UK fund rakes in moolah from India; gains over 31% after investing in Indian cos

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A major bet on India as a growth market for low-carbon projects just propelled a U.K. fund to the top of this year’s ESG rankings.

A major bet on India as a growth market for low-carbon projects just propelled a U.K. fund to the top of this year’s ESG rankings.

The Stewart Investors India Subcontinent Sustainability fund, which is domiciled in Britain but manages its 442 million pounds ($592 million) of client money from Singapore, returned 31.2% in the year through November according to Morningstar Inc. data. That’s better than any other U.K. fund using environmental, social and governance investing strategies over the same period, according to Morningstar classifications.

India has a smaller carbon footprint than Europe and the U.S. and is on track to increase investments in infrastructure and manufacturing, according to an analysis provided by Stewart Investors, which oversees a total of $25 billion. That outlook includes significant spending on renewable energy and low-carbon technologies, it said.

According to Sashi Reddy, one of the co-managers of the fund, the economic climate in India means that well positioned companies stand to “benefit disproportionately,” as the country invests in a future that will rely more on renewable energy and less on coal and other fossil fuels.

ESG Top Performers

The biggest holding in the Stewart Investors fund is Tube Investments. The metals company, which makes bikes and is now exploring the market for electric scooters, is owned by Murugappa Group. The fund, which doubled in size during the past year, also has stakes in Aavas Financiers Ltd., a lender to small businesses and consumers, as well as CG Power and Industrial Solutions Ltd., a power-generation designer that was bought last year by Tube Investments.

India’s finance industry has started channeling more funds to clean-energy projects than to coal-based ones. But an ESG bet on India still brings with it a lot of unknowns. The country remains the world’s second-biggest producer of coal, and its government has yet to figure out how to finance the transition to climate neutrality.

India’s efforts to move toward a greener future made headlines this year. The country used the COP26 climate summit in Scotland to unveil plans to reach net-zero carbon emissions by 2070. Though later than the 2050 deadline the United Nations has touted as crucial, the goal is still compatible with what scientists say is needed to avoid catastrophic global warming.

Indian Shares vs Dow Jones

The Stewart Investors fund is among the few top-performing ESG vehicles to post robust results without relying on tech stocks. At least half the U.K’s 20 top-returning sustainable funds managing more than 200 million pounds in 2021 had large positions in one or more of the technology behemoths — Microsoft Corp., Inc, Apple Inc. or Google parent Alphabet Inc., according to Morningstar and corporate fact sheets. In the U.S., ESG funds relied heavily on Tesla Inc., Alphabet, Apple, Amazon and Nvidia Corp.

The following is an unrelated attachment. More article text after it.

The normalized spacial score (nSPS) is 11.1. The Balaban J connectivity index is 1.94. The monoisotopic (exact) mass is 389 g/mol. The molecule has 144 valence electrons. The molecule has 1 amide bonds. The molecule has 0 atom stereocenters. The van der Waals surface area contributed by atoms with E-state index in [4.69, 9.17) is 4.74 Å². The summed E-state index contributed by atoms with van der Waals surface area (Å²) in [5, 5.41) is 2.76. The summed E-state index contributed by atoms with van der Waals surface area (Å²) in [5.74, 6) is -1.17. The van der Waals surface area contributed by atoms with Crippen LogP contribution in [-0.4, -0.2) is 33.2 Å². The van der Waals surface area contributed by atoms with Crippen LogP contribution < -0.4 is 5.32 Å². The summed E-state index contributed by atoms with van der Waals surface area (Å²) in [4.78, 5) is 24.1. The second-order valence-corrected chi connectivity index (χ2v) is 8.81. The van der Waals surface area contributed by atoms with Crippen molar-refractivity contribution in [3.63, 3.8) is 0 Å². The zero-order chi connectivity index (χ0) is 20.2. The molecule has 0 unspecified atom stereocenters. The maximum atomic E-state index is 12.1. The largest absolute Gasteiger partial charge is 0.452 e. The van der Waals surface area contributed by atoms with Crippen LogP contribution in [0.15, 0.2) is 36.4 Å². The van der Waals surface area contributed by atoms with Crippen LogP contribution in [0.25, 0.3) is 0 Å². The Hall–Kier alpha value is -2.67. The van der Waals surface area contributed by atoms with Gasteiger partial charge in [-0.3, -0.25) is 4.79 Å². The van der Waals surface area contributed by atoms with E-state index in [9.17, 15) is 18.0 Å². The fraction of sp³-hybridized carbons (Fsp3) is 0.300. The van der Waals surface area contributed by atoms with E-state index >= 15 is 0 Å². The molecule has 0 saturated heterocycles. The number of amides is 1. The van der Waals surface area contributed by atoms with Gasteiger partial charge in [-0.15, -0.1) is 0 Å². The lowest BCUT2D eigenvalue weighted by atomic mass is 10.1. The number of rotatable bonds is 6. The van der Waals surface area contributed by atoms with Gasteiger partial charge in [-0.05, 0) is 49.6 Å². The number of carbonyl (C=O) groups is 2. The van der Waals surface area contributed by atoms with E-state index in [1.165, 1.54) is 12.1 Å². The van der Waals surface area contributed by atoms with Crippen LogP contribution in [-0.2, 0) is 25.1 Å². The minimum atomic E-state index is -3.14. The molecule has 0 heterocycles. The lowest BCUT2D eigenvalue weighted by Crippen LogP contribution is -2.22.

The dominance of big tech in funds claiming to pursue ESG strategies has attracted considerable debate. Companies such as Alphabet and Microsoft have been vocal about their low carbon footprint, but other issues including governance, labor conditions and data privacy have made headlines that have prompted some, including Stewart Investors, to question their ESG credentials.

Fund managers that include tech stocks in their ESG strategies say they’re guided by the industry’s seemingly low carbon footprint. The 1.6 billion-pound Schroders Sustainable Multi Factor Equity fund, delivered a 21.5% return in the 12 months through November, powered by Apple, Alphabet, Amazon, Microsoft and Facebook Inc.

Ashley Lester, head of systematic investments at Schroders, says that “a clear quantitative demonstration of the fund’s sustainability is that its carbon footprint has been less than half of its benchmark since inception.”

Another U.K. asset manager that’s performed well by relying on tech stocks for its ESG strategy is M&G Plc, whose Global Sustain Paris Aligned fund has about 14% of its assets devoted to Apple and Alphabet. It returned 20.3% through November.

“Our holdings in these companies are subject to ESG analysis and engagement on issues such as corporate governance, water management and greenhouse-gas emissions reduction,” said Ben Constable-Maxwell, head of impact and sustainable investing at M&G. Each investment “undergoes further deep-dive ESG analysis and an assessment of alignment with the Paris climate goals in addition to a dedicated climate engagement program,” he said.

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